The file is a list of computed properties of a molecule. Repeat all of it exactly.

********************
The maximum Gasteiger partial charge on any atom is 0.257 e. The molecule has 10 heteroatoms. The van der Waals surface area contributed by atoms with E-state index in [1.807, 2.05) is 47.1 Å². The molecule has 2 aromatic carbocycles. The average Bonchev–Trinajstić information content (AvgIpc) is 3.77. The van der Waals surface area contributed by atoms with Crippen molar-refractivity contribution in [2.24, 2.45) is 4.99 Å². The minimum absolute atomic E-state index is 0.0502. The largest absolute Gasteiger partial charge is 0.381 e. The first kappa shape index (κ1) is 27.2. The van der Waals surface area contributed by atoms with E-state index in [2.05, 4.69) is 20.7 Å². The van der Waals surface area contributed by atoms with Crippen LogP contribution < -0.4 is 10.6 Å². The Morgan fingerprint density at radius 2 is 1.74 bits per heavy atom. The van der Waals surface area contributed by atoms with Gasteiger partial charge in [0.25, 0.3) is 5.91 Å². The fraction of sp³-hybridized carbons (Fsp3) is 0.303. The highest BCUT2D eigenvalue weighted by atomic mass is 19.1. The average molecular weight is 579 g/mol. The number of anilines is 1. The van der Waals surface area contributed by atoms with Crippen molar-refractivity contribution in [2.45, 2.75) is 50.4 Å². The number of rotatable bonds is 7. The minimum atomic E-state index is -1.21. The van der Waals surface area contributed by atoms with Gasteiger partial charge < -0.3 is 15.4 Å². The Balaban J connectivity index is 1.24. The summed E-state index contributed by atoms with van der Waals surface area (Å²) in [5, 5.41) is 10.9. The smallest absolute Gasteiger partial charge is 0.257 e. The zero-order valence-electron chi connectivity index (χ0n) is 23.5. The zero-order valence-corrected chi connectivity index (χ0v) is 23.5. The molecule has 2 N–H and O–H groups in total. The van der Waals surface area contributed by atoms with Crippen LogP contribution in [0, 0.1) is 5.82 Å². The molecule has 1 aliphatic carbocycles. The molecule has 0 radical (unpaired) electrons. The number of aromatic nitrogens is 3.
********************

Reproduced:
The maximum Gasteiger partial charge on any atom is 0.257 e. The molecule has 10 heteroatoms. The van der Waals surface area contributed by atoms with E-state index in [1.807, 2.05) is 47.1 Å². The molecule has 2 aromatic carbocycles. The average Bonchev–Trinajstić information content (AvgIpc) is 3.77. The van der Waals surface area contributed by atoms with Crippen molar-refractivity contribution in [2.24, 2.45) is 4.99 Å². The minimum absolute atomic E-state index is 0.0502. The largest absolute Gasteiger partial charge is 0.381 e. The first kappa shape index (κ1) is 27.2. The van der Waals surface area contributed by atoms with E-state index in [2.05, 4.69) is 20.7 Å². The van der Waals surface area contributed by atoms with Crippen LogP contribution < -0.4 is 10.6 Å². The Morgan fingerprint density at radius 2 is 1.74 bits per heavy atom. The van der Waals surface area contributed by atoms with Gasteiger partial charge in [0.25, 0.3) is 5.91 Å². The fraction of sp³-hybridized carbons (Fsp3) is 0.303. The highest BCUT2D eigenvalue weighted by atomic mass is 19.1. The average molecular weight is 579 g/mol. The number of anilines is 1. The van der Waals surface area contributed by atoms with Crippen molar-refractivity contribution in [2.45, 2.75) is 50.4 Å². The number of rotatable bonds is 7. The minimum atomic E-state index is -1.21. The van der Waals surface area contributed by atoms with Gasteiger partial charge < -0.3 is 15.4 Å². The Balaban J connectivity index is 1.24. The summed E-state index contributed by atoms with van der Waals surface area (Å²) in [5, 5.41) is 10.9. The smallest absolute Gasteiger partial charge is 0.257 e. The zero-order valence-electron chi connectivity index (χ0n) is 23.5. The zero-order valence-corrected chi connectivity index (χ0v) is 23.5. The molecule has 2 N–H and O–H groups in total. The van der Waals surface area contributed by atoms with Crippen LogP contribution in [0, 0.1) is 5.82 Å². The molecule has 1 aliphatic carbocycles. The molecule has 0 radical (unpaired) electrons. The number of aromatic nitrogens is 3.